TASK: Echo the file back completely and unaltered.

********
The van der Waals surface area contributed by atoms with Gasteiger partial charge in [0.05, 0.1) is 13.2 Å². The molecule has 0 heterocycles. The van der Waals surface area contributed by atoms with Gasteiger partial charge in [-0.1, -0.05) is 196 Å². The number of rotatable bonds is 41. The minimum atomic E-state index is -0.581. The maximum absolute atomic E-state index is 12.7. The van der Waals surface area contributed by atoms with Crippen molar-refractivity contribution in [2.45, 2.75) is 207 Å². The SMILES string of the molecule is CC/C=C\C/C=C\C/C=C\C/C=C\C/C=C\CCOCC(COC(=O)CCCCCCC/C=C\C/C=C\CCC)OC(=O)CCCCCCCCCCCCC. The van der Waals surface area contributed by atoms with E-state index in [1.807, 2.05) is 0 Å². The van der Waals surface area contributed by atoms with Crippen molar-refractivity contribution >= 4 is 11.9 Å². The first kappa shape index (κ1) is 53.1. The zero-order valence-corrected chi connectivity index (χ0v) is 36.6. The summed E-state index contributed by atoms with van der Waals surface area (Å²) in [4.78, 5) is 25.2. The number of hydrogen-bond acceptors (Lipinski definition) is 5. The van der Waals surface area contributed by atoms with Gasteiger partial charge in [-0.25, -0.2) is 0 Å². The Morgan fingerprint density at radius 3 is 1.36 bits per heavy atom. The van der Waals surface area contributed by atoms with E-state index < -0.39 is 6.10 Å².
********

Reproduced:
The van der Waals surface area contributed by atoms with Gasteiger partial charge in [0.05, 0.1) is 13.2 Å². The molecule has 0 heterocycles. The van der Waals surface area contributed by atoms with Gasteiger partial charge in [-0.1, -0.05) is 196 Å². The number of rotatable bonds is 41. The minimum atomic E-state index is -0.581. The maximum absolute atomic E-state index is 12.7. The van der Waals surface area contributed by atoms with Crippen molar-refractivity contribution in [2.45, 2.75) is 207 Å². The SMILES string of the molecule is CC/C=C\C/C=C\C/C=C\C/C=C\C/C=C\CCOCC(COC(=O)CCCCCCC/C=C\C/C=C\CCC)OC(=O)CCCCCCCCCCCCC. The van der Waals surface area contributed by atoms with E-state index in [1.807, 2.05) is 0 Å². The van der Waals surface area contributed by atoms with Crippen molar-refractivity contribution >= 4 is 11.9 Å². The first kappa shape index (κ1) is 53.1. The zero-order valence-corrected chi connectivity index (χ0v) is 36.6. The summed E-state index contributed by atoms with van der Waals surface area (Å²) in [4.78, 5) is 25.2. The number of hydrogen-bond acceptors (Lipinski definition) is 5. The van der Waals surface area contributed by atoms with Gasteiger partial charge in [-0.25, -0.2) is 0 Å². The Morgan fingerprint density at radius 3 is 1.36 bits per heavy atom. The van der Waals surface area contributed by atoms with E-state index < -0.39 is 6.10 Å².